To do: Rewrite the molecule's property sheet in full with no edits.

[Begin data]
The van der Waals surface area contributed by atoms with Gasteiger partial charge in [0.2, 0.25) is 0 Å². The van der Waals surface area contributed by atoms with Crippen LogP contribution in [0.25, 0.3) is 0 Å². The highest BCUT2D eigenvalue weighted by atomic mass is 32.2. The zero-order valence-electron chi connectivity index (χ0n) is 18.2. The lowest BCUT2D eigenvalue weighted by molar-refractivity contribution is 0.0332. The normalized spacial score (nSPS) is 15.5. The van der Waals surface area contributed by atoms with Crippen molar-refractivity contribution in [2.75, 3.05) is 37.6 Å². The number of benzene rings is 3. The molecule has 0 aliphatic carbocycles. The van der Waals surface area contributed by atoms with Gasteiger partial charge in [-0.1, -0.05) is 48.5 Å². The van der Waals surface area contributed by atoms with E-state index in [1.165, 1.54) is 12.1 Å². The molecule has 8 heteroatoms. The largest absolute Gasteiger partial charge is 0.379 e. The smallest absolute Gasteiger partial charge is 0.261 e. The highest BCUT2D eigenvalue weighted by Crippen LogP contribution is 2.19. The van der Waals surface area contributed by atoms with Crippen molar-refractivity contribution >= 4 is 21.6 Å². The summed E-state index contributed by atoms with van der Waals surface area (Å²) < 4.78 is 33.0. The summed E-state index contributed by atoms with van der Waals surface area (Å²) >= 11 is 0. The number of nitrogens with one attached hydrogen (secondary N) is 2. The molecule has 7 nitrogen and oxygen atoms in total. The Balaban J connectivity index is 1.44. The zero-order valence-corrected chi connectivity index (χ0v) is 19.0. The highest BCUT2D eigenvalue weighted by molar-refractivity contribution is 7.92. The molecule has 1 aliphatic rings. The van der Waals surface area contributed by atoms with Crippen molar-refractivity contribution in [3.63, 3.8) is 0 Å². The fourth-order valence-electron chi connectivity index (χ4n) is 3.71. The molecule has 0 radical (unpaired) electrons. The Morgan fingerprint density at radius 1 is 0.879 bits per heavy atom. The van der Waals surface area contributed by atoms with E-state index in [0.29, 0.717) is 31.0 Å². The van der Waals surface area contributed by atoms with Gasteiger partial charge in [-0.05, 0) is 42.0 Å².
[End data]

The van der Waals surface area contributed by atoms with Gasteiger partial charge in [0.2, 0.25) is 0 Å². The van der Waals surface area contributed by atoms with Crippen LogP contribution in [0.25, 0.3) is 0 Å². The highest BCUT2D eigenvalue weighted by atomic mass is 32.2. The zero-order valence-electron chi connectivity index (χ0n) is 18.2. The lowest BCUT2D eigenvalue weighted by molar-refractivity contribution is 0.0332. The normalized spacial score (nSPS) is 15.5. The van der Waals surface area contributed by atoms with Crippen molar-refractivity contribution in [2.75, 3.05) is 37.6 Å². The number of benzene rings is 3. The molecule has 0 aliphatic carbocycles. The van der Waals surface area contributed by atoms with Gasteiger partial charge in [-0.1, -0.05) is 48.5 Å². The van der Waals surface area contributed by atoms with E-state index in [1.165, 1.54) is 12.1 Å². The molecule has 8 heteroatoms. The largest absolute Gasteiger partial charge is 0.379 e. The smallest absolute Gasteiger partial charge is 0.261 e. The highest BCUT2D eigenvalue weighted by Crippen LogP contribution is 2.19. The van der Waals surface area contributed by atoms with Crippen molar-refractivity contribution >= 4 is 21.6 Å². The summed E-state index contributed by atoms with van der Waals surface area (Å²) < 4.78 is 33.0. The summed E-state index contributed by atoms with van der Waals surface area (Å²) >= 11 is 0. The number of nitrogens with one attached hydrogen (secondary N) is 2. The molecule has 7 nitrogen and oxygen atoms in total. The Balaban J connectivity index is 1.44. The zero-order valence-corrected chi connectivity index (χ0v) is 19.0. The highest BCUT2D eigenvalue weighted by molar-refractivity contribution is 7.92. The molecule has 1 aliphatic rings. The van der Waals surface area contributed by atoms with Crippen molar-refractivity contribution in [3.63, 3.8) is 0 Å². The fourth-order valence-electron chi connectivity index (χ4n) is 3.71. The molecule has 0 radical (unpaired) electrons. The Morgan fingerprint density at radius 1 is 0.879 bits per heavy atom. The van der Waals surface area contributed by atoms with E-state index in [0.29, 0.717) is 31.0 Å². The van der Waals surface area contributed by atoms with Gasteiger partial charge in [-0.05, 0) is 42.0 Å².